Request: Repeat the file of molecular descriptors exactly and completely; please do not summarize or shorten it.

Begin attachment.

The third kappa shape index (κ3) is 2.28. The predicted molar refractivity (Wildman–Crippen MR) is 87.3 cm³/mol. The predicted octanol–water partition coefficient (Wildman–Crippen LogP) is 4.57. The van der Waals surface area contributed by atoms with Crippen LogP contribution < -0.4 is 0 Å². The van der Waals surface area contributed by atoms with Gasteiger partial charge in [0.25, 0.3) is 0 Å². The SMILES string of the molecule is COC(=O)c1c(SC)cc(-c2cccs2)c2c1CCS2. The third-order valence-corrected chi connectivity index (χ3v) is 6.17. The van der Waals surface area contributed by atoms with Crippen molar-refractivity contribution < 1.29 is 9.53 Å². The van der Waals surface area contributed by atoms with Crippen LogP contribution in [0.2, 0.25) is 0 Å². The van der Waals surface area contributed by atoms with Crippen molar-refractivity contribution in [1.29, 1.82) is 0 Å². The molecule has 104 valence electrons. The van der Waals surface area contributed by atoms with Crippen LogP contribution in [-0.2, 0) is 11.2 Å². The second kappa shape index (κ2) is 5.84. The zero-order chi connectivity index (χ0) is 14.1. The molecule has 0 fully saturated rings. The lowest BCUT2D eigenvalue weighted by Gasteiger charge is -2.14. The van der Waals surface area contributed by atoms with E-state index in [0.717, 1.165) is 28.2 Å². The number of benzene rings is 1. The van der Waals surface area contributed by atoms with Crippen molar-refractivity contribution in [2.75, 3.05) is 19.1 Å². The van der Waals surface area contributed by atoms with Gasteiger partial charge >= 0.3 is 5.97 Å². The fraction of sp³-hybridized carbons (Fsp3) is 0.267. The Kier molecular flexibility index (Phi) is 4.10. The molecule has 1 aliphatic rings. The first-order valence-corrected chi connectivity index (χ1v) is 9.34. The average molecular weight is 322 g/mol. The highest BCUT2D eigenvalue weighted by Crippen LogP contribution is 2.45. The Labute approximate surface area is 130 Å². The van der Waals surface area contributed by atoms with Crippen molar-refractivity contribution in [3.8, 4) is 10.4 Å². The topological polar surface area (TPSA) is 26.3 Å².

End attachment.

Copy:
The third kappa shape index (κ3) is 2.28. The predicted molar refractivity (Wildman–Crippen MR) is 87.3 cm³/mol. The predicted octanol–water partition coefficient (Wildman–Crippen LogP) is 4.57. The van der Waals surface area contributed by atoms with Crippen LogP contribution < -0.4 is 0 Å². The van der Waals surface area contributed by atoms with Gasteiger partial charge in [0.25, 0.3) is 0 Å². The SMILES string of the molecule is COC(=O)c1c(SC)cc(-c2cccs2)c2c1CCS2. The third-order valence-corrected chi connectivity index (χ3v) is 6.17. The van der Waals surface area contributed by atoms with Crippen molar-refractivity contribution < 1.29 is 9.53 Å². The van der Waals surface area contributed by atoms with Crippen LogP contribution in [0.2, 0.25) is 0 Å². The van der Waals surface area contributed by atoms with Crippen molar-refractivity contribution in [1.29, 1.82) is 0 Å². The molecule has 104 valence electrons. The van der Waals surface area contributed by atoms with Crippen LogP contribution in [-0.2, 0) is 11.2 Å². The second kappa shape index (κ2) is 5.84. The zero-order chi connectivity index (χ0) is 14.1. The molecule has 0 fully saturated rings. The lowest BCUT2D eigenvalue weighted by Gasteiger charge is -2.14. The van der Waals surface area contributed by atoms with E-state index in [0.717, 1.165) is 28.2 Å². The number of benzene rings is 1. The van der Waals surface area contributed by atoms with Crippen molar-refractivity contribution in [2.75, 3.05) is 19.1 Å². The van der Waals surface area contributed by atoms with Gasteiger partial charge >= 0.3 is 5.97 Å². The fraction of sp³-hybridized carbons (Fsp3) is 0.267. The Kier molecular flexibility index (Phi) is 4.10. The molecule has 1 aliphatic rings. The first-order valence-corrected chi connectivity index (χ1v) is 9.34. The average molecular weight is 322 g/mol. The highest BCUT2D eigenvalue weighted by Crippen LogP contribution is 2.45. The Labute approximate surface area is 130 Å². The van der Waals surface area contributed by atoms with Crippen molar-refractivity contribution in [3.8, 4) is 10.4 Å². The topological polar surface area (TPSA) is 26.3 Å².